Seyfarth Synopsis: Here is today’s update from the presentations and room discussions at the ABA Occupational Safety and Health Law Committee’s 2018 Midwinter Meeting.

We continue to attend the ABA Occupational Safety and Health Law Meeting this week in Santa Monica, California.

A hot topic, discussed at today’s meeting, is sexual harassment in the workplace. Panelists are discussing whether sexual harassment could constitute a serious workplace safety and health issue. Studies show that pervasive harassment may manifest in physical symptoms in victimized employees. The question becomes, when does sexual harassment evolve into workplace violence that presents OSHA liability? There are currently no specific OSHA standards that address workplace violence or sexual harassment. However, under the General Duty Clause of the Occupational Safety and Health Act, employers are required to provide their employees with a place of employment that is “free from recognized hazards that are causing or are likely to cause death or serious harm.” As such, sexual harassment is on OSHA’s radar, and as more employees step forward, it is anticipated that more inspections will be opened from complaints.

The panel discussed specific industries, including healthcare, social services, hospitality, late night retail, construction, agriculture, and food processing, as those where sexual harassment as a workplace violence issue are statistically more likely. OSHA will likely focus on these industries in evaluating future sexual harassment inspections. As an example, the panel referenced a case in Region 3, where an inspection was opened when a pediatric services employee was sexually assaulted by a client’s father after complaints were made to the employer by other employees about the alleged abuser. Companies should evaluate complaints and determine if sexual harassment in the workplace is foreseeable or preventable.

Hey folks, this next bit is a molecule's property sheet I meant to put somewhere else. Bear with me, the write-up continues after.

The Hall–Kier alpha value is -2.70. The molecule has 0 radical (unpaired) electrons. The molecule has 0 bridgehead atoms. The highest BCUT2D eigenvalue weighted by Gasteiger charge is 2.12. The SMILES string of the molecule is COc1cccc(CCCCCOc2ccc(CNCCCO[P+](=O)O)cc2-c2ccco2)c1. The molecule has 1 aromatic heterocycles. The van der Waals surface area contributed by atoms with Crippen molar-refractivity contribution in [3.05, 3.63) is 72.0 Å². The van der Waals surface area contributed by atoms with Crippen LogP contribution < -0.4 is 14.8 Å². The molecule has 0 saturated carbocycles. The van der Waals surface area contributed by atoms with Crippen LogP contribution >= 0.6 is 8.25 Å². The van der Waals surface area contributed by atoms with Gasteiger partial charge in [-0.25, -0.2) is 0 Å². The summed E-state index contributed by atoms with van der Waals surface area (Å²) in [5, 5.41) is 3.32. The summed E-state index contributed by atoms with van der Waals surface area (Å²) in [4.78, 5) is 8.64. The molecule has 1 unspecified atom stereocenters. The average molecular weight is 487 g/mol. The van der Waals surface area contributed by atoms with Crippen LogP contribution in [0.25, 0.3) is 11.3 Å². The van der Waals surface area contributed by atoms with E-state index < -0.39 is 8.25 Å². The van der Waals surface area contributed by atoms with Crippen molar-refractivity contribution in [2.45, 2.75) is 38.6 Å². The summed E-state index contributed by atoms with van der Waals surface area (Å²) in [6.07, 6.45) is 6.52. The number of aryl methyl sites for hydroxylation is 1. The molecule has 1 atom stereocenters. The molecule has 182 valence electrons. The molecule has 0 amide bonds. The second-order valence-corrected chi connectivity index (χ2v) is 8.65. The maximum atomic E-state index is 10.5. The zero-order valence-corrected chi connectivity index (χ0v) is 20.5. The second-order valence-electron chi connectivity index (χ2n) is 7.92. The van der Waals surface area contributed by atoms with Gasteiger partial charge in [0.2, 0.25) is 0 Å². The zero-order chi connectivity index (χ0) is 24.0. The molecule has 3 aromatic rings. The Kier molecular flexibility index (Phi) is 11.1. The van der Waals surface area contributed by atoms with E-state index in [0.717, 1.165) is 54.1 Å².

The panel also talked about efforts by local cities and industries that have made proactive steps to protect employees from sexual harassment. As an example, Seattle, New York, and Chicago have all taken steps to provide hotel workers with “panic buttons” to help prevent attacks by hotel guests. It is anticipated that these regulations will spread across the country, and span new industries as well. Employers should stay aware of the newest regulations and industry practices to reduce the risk that employees will be harmed or that an OSHA inspection will be opened.

More to come from the conference tomorrow.…